The clinical and pathologic manifestation of Theiler's murine encephalomyelitis are age related. Animals infected during the first week of life die of a fulminant encephalitis analogous to human poliomyelitis. By contrast, animals infected within 2 and 4 weeks of age survive but develop chronic relapsing demyelination and persistent infection of the central nervous system. The neonatal infection results in widespread necrosis beginning with neuronal vacuolar degeneration followed by inflammatory infiltrates. Electron microscopy reveals paracrystalline arrays of 27-nm viral particles characteristic of picornaviruses within neurons and macrophages. In addition, oligodendrocytes show reactive changes and intracytoplasmic vacuoles. Immunoperoxidase studies show viral antigen primarily localized within neurons of the cerebral cortex, basal ganglia, hippocampus, and anterior horn cells. Viral antigen is found within the apical dendrites and axonal projections of hippocampal pyramidal cells suggesting that Theiler's murine encephalomyelitis may travel intraaxonally.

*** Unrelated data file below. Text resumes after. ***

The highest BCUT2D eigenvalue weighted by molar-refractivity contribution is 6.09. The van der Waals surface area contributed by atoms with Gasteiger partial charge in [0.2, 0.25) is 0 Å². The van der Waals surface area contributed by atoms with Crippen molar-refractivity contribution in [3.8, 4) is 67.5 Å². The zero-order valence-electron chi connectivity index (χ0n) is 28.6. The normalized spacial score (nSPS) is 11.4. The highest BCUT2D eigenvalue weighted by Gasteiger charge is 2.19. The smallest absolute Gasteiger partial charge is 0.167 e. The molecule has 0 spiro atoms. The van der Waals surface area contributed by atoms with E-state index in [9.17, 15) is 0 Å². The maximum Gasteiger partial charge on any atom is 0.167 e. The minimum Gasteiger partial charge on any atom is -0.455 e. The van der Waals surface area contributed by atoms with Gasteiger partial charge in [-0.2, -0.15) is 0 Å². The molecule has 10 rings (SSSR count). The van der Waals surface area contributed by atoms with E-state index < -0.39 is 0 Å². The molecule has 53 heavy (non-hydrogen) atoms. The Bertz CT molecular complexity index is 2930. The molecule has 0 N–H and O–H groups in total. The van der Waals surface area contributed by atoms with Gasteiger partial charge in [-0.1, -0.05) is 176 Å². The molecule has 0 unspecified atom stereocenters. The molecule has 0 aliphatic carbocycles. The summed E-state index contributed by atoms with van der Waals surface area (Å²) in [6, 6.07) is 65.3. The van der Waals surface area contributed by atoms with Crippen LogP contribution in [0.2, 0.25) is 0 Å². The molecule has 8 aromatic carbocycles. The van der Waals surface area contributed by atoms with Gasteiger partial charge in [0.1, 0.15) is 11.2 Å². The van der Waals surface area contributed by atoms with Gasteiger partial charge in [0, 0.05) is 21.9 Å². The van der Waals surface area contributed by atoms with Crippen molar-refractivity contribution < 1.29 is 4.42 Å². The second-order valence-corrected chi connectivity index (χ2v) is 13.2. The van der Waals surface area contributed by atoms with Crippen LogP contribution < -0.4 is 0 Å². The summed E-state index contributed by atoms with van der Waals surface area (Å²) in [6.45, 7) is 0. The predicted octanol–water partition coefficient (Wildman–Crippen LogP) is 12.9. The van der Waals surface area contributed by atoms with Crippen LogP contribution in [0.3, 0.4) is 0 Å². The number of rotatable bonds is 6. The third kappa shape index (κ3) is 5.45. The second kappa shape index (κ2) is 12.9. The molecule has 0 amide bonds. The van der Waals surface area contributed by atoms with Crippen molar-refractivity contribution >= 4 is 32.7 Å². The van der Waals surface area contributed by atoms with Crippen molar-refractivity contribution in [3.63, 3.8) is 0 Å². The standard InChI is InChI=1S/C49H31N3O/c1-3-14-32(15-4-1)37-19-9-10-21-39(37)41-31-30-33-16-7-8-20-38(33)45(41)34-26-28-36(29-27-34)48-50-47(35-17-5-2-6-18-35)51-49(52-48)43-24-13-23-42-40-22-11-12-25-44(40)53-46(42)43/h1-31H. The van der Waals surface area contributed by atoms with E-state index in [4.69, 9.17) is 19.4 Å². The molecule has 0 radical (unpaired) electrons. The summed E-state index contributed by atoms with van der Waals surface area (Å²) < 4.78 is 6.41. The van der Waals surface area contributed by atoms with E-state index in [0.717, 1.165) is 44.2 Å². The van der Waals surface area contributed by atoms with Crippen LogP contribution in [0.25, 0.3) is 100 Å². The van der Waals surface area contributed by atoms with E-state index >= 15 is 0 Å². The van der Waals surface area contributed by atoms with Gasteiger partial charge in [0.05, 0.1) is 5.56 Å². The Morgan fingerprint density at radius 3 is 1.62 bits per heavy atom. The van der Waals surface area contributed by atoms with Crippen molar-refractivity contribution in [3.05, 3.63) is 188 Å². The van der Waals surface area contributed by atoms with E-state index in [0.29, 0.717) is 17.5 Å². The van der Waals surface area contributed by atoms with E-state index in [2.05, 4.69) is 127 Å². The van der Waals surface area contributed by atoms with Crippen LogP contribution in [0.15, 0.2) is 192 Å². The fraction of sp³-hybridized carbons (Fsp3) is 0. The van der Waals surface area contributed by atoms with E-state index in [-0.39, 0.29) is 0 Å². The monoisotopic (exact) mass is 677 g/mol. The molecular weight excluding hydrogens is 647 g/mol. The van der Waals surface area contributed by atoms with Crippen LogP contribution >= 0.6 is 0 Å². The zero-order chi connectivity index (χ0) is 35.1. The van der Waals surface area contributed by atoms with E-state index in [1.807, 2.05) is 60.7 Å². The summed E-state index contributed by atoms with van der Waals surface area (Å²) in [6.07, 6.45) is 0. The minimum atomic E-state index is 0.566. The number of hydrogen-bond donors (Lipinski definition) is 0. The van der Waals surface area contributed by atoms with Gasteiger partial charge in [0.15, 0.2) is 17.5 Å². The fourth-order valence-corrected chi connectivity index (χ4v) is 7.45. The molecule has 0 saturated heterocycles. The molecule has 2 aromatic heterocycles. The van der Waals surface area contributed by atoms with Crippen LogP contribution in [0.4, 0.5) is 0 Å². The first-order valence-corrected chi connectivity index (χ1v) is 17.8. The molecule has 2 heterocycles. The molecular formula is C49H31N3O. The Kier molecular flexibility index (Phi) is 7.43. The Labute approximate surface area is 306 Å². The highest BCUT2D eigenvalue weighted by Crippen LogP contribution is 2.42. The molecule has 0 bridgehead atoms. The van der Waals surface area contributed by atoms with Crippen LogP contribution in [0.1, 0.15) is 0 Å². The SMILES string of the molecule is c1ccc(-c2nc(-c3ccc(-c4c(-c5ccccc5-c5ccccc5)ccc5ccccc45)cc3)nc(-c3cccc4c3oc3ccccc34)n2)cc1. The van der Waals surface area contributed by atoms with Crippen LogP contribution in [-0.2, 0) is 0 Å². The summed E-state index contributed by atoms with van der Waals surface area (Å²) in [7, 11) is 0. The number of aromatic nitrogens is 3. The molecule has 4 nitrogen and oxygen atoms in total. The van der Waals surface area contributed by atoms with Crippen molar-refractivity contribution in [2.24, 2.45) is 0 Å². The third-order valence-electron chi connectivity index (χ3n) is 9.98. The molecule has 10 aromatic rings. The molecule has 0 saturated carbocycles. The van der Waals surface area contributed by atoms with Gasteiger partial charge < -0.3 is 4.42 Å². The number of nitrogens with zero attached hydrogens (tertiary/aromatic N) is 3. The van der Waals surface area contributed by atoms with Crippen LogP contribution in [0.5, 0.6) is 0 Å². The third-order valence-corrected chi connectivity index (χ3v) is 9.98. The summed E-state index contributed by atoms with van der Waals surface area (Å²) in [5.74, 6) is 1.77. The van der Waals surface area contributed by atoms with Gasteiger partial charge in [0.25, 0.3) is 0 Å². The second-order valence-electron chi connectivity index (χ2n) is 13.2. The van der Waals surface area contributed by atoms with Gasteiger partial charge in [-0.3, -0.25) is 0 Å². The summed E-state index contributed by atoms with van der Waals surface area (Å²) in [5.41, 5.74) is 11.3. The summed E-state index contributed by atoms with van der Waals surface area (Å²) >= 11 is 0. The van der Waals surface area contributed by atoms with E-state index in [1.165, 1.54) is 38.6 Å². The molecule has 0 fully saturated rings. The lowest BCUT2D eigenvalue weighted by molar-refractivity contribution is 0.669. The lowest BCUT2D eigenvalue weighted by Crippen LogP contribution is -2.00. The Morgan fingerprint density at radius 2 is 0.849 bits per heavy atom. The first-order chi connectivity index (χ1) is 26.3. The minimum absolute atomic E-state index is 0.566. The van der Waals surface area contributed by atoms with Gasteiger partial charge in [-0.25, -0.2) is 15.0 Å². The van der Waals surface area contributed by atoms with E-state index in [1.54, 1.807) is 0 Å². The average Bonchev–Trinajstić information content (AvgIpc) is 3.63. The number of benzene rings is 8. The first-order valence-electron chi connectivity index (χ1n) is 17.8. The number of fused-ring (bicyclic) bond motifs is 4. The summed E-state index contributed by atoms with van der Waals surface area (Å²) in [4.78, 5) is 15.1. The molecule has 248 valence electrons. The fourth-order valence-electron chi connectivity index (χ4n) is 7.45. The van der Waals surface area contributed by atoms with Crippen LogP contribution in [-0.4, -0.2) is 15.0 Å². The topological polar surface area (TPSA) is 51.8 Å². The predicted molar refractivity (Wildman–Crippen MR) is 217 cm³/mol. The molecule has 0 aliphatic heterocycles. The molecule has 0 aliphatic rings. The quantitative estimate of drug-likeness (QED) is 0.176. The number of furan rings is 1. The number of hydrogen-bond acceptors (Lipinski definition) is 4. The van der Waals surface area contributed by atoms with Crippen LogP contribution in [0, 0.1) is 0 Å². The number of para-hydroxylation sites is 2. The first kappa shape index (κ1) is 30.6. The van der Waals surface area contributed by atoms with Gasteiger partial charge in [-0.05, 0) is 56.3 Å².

|Original language||English (US)|
|Number of pages||8|
|State||Published - 1983|
ASJC Scopus subject areas
- Pathology and Forensic Medicine